The Republican Party, with the help of intense, almost single-issue campaigning by the president, not only held the Senate but increased its margins, the extent of which remains as yet unspecific and unclear.

The Democratic Party changed the atmosphere and reality of Capitol Hill and Congress by winning enough seats to retake control the House of Representatives by margins the extent and exactness of which remain as yet unspecific and unclear. This is a reality—a fact as opposed to dismissive  and disposable fake news—which will have consequences because it destroys the previous reality of one-party governance and gives power to the Democrats control over legislative committees and the power to launch investigations that are likely to bedevil the president to no end.

The immediate reality is that this country is deeply—but hopefully not hopelessly—divided. The president showed his rhetorical muscle, star power and political influence in choosing to go all out—or double down, as the phrase is heard so often today—in throwing his weight into the Senate races,  with might, but judiciously. Trump and certainly his base saw this as a political triumph of historical proportion, which, like the blue wave, may be an overstated form of magical realism. Nevertheless, truth be told, the power in the Senate will allow the GOP and Trump to further extend their reach into the judicial system and politicize it thoroughly, and in matters of state and foreign policy and cabinet position approval.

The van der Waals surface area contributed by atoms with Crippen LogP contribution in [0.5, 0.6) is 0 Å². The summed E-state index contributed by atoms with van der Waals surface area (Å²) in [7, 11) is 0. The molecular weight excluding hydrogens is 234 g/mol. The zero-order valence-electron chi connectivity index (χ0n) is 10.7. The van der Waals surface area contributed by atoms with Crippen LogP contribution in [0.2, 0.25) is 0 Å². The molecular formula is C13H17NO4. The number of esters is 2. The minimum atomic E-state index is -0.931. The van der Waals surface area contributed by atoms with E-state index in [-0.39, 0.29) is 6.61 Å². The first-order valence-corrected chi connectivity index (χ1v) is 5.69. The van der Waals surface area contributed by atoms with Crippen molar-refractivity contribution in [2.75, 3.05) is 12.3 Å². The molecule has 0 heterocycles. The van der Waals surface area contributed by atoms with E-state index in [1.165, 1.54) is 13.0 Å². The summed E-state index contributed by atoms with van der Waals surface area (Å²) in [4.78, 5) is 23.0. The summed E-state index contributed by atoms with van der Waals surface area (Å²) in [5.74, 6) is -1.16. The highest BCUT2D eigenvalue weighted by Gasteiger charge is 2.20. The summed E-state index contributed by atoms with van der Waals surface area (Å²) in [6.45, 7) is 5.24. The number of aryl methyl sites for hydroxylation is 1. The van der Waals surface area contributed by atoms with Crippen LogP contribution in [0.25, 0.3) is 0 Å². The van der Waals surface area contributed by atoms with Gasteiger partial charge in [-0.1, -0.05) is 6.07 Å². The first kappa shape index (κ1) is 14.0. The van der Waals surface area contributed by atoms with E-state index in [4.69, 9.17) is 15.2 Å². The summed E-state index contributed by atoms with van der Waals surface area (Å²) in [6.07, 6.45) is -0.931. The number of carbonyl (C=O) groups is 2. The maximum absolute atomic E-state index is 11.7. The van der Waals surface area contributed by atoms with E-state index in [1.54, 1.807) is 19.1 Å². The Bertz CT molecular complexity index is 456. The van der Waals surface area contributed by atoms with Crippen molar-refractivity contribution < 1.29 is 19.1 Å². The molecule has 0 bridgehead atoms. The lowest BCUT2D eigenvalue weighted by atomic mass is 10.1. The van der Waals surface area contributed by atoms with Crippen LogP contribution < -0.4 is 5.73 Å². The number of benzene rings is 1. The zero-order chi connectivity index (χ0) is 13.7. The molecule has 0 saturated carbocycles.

Trump’s America may be short-lived. Trump touted the Kavanaugh hearings as a singular call to arms which activated the agitated activists of his rally intended as a reproof of Democrats and complained complained of the House results and how difficult it was to be a young white male in America.